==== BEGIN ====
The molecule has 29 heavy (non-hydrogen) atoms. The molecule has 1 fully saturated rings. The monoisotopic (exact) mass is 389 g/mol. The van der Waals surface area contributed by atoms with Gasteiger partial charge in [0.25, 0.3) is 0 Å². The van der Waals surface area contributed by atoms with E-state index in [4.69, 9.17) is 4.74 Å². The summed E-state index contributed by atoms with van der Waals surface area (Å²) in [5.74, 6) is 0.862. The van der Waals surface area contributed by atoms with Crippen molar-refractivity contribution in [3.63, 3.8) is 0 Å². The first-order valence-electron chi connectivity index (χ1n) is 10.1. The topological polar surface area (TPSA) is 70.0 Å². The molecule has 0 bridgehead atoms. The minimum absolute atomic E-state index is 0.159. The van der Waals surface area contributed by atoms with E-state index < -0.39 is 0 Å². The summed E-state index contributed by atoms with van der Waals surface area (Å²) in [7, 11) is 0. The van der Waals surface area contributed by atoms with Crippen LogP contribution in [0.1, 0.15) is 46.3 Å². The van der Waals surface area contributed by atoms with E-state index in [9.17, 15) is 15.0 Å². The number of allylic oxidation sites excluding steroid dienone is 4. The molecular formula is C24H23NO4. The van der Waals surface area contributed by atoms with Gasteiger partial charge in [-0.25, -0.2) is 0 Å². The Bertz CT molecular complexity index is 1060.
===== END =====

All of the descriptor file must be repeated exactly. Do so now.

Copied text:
The molecule has 29 heavy (non-hydrogen) atoms. The molecule has 1 fully saturated rings. The monoisotopic (exact) mass is 389 g/mol. The van der Waals surface area contributed by atoms with Gasteiger partial charge in [0.25, 0.3) is 0 Å². The van der Waals surface area contributed by atoms with E-state index in [4.69, 9.17) is 4.74 Å². The summed E-state index contributed by atoms with van der Waals surface area (Å²) in [5.74, 6) is 0.862. The van der Waals surface area contributed by atoms with Crippen molar-refractivity contribution in [3.63, 3.8) is 0 Å². The first-order valence-electron chi connectivity index (χ1n) is 10.1. The topological polar surface area (TPSA) is 70.0 Å². The molecule has 0 bridgehead atoms. The minimum absolute atomic E-state index is 0.159. The van der Waals surface area contributed by atoms with E-state index < -0.39 is 0 Å². The summed E-state index contributed by atoms with van der Waals surface area (Å²) in [7, 11) is 0. The van der Waals surface area contributed by atoms with Crippen LogP contribution in [0.1, 0.15) is 46.3 Å². The van der Waals surface area contributed by atoms with E-state index in [9.17, 15) is 15.0 Å². The number of allylic oxidation sites excluding steroid dienone is 4. The molecular formula is C24H23NO4. The van der Waals surface area contributed by atoms with Gasteiger partial charge in [-0.25, -0.2) is 0 Å². The Bertz CT molecular complexity index is 1060.